ACTF2022 safer-tg-bot-{1,2} WP

safer-telegram-bot-1

  1. Search for flag1 in the source code
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 const user1 = createUser(~~( 1 + Math .random() * 1000000 ), "test" , fs.readFileSync(__dirname + "/flag1.txt" , "utf8" ));
  1. Search for user1.flag
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 bot.on( "callback_query" , async (query) => {
const callbackData = query.data || "" ;
const userId = parseInt (callbackData.split( "_" )[ 0 ]);
if (userId !== user1.uid) {
return await sendMessage(chatId, `...not authorized. ...` );
}
if (!isAuthorizedUid(query.from.id)) {
authorizedUids.push({
// ...
});
}
return await sendMessage(chatId, "...Your flag is `" + toSafeCode(user1.flag) + "`" , ...);
}
  1. Read the Telegram Bot API document :

CallbackQuery

This object represents an incoming callback query from a callback button in an inline keyboard .

Field Type Description
id String Unique identifier for this query
from User Sender
data String Optional . Data associated with the callback button. Be aware that the message originated the query can contain no callback buttons with this data.

Conclusion: We need to make sure that in the provided callback_data , the substring before the first _ equals to user1 ‘s uid .

We can tell that the callback data is set in the handler of /login , and there are three types of them:

  • "0_login_callback:" + msg.chat.id + ":" + msg.message_id
  • authorizedUids[0].uid + "_login_callback:" + msg.chat.id + ":" + msg.message_id
  • "-1_login_callback:" + msg.chat.id + ":" + msg.message_id

Hence, we only need to click the button exactly when the second kind of callback data appears. Under the competition environment, the time frame available for this is about 400ms. Since the first type of callback data will last for 2 seconds to 16 seconds, trying to click the button with human hands and expecting the flag to appear is probably not feasible.

After a quick search in Google, we can find two major automated Telegram MTProto API Framework: Telethon and Pyrogram . Here, a solution based on pyrogram is provided:

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 import asyncio
from pyrogram import Client, filters

api_id = YOUR_API_ID
api_hash = "YOUR_API_HASH" # these two values ​​are from https://core.telegram.org/api/obtaining_api_id

bot = Client( "my_account" , api_id, api_hash)

@bot.on_edited_message()
def auth (client, message) :
if message.chat.username == "actfgamebot01bot" :
print( "attempting to login as user1..." )
if message.reply_markup and message.reply_markup.inline_keyboard:
client.request_callback_answer( "actfgamebot01bot" , message.id, message.reply_markup.inline_keyboard[ 0 ][ 0 ].callback_data)

bot.run()

The above code will be triggered twice per a /login ‘s response message, but that’s OK.

safer-telegram-bot-2

There are 3 expected methods to solve this challenge.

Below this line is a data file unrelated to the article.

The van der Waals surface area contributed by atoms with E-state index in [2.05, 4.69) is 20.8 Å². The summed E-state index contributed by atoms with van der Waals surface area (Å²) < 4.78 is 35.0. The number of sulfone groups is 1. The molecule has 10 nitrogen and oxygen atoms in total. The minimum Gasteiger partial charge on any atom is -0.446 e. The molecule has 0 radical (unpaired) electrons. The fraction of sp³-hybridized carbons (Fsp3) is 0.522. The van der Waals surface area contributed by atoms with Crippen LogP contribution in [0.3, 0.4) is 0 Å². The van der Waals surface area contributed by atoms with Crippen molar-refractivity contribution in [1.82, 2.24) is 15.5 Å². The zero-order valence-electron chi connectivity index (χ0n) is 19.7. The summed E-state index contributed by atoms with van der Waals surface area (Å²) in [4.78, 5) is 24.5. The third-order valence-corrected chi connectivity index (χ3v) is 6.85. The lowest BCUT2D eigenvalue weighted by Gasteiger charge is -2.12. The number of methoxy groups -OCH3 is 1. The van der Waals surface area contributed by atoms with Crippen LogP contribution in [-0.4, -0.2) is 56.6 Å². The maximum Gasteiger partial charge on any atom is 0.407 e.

Background

root user’s userid is set to 777000, which is the same as Telegram official account’s userid. In other words, we need to let the official account send /iamroot to the bot. This is not quite possible; however, if we search for “Telegram 777000” on Google, we can find a GitHub issue: [BUG] PTB detect anonymous send channel as 777000 . By observing the screenshot, we can see that when a channel is linked to a group (see also: Discussion Groups ), messages sent in the channel will be automatically forwarded to the discussion group. This forward operation is actually done by user 777000, which means that bot will think this message comes from Telegram’s official account.

But the exploit is not so easy. If we invite the bot to a group, it will quit automatically:

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 bot.on( "my_chat_member" , async (update) => {
// this works for both channels and groups... I think so
if ( String (update.chat.id).startsWith( "-100" )) {
await sendMessage(update.chat.id, "This bot is not allowed to join groups" );
await bot.leaveChat(update.chat.id);
return ;
}
});

Thus, the problem becomes “how to stop the bot from quitting groups”.

Solution 1: I’m a Telegram Mechanism Expert

We may recognize that in the callback function bind to the my_chat_member event, an if statement is used to check whether update.chat.id starts with -100 . Telegram’s groups and channels use merely the same underlying codes, and their chatId s both start with -100 . However, people familiar with Telegram will know that not all groups starts with -100 . This is caused by one of the history burdens of Telegram. Specifically, Telegram has two types of chats: group and supergroup . Supergroup supports more functions in comparison with group, eg setting admins with different admin rights, linking to a channel to act as it’s discussion group, obtaining a group username so that it becomes a public group, preserving all history messages, etc. The Telegram dev team is devoting much efforts to hide the UX difference between groups and supergroup. Newly created chats are all groups by default, which has negative chatId but not starting with -100 (Aha!), and will escalate to supergroup automatical ly when users try to perform actions that are not supported by groups on it. Note that during the escalation process, the group (which is becoming a supergroup) will discard its old chatId and obtain a new one, which starts with -100.